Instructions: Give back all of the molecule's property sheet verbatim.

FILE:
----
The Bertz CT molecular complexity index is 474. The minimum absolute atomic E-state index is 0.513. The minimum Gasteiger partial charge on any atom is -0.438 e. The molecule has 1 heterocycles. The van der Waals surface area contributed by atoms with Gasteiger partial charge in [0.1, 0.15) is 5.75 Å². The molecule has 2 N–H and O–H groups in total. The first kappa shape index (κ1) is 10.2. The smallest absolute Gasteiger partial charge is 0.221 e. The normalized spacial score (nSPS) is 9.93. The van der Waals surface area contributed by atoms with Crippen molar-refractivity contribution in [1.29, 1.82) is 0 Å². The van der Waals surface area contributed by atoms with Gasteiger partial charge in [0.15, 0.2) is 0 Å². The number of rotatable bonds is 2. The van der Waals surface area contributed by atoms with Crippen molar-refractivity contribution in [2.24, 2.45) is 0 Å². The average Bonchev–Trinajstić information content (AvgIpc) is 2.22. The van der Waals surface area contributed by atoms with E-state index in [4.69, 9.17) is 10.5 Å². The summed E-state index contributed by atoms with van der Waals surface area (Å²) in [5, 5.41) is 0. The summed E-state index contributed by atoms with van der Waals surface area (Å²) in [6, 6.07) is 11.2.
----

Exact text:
The Bertz CT molecular complexity index is 474. The minimum absolute atomic E-state index is 0.513. The minimum Gasteiger partial charge on any atom is -0.438 e. The molecule has 1 heterocycles. The van der Waals surface area contributed by atoms with Gasteiger partial charge in [0.1, 0.15) is 5.75 Å². The molecule has 2 N–H and O–H groups in total. The first kappa shape index (κ1) is 10.2. The smallest absolute Gasteiger partial charge is 0.221 e. The normalized spacial score (nSPS) is 9.93. The van der Waals surface area contributed by atoms with Crippen molar-refractivity contribution in [1.29, 1.82) is 0 Å². The van der Waals surface area contributed by atoms with Gasteiger partial charge in [0.15, 0.2) is 0 Å². The number of rotatable bonds is 2. The van der Waals surface area contributed by atoms with Crippen molar-refractivity contribution in [2.24, 2.45) is 0 Å². The average Bonchev–Trinajstić information content (AvgIpc) is 2.22. The van der Waals surface area contributed by atoms with E-state index in [4.69, 9.17) is 10.5 Å². The summed E-state index contributed by atoms with van der Waals surface area (Å²) in [5, 5.41) is 0. The summed E-state index contributed by atoms with van der Waals surface area (Å²) in [6, 6.07) is 11.2.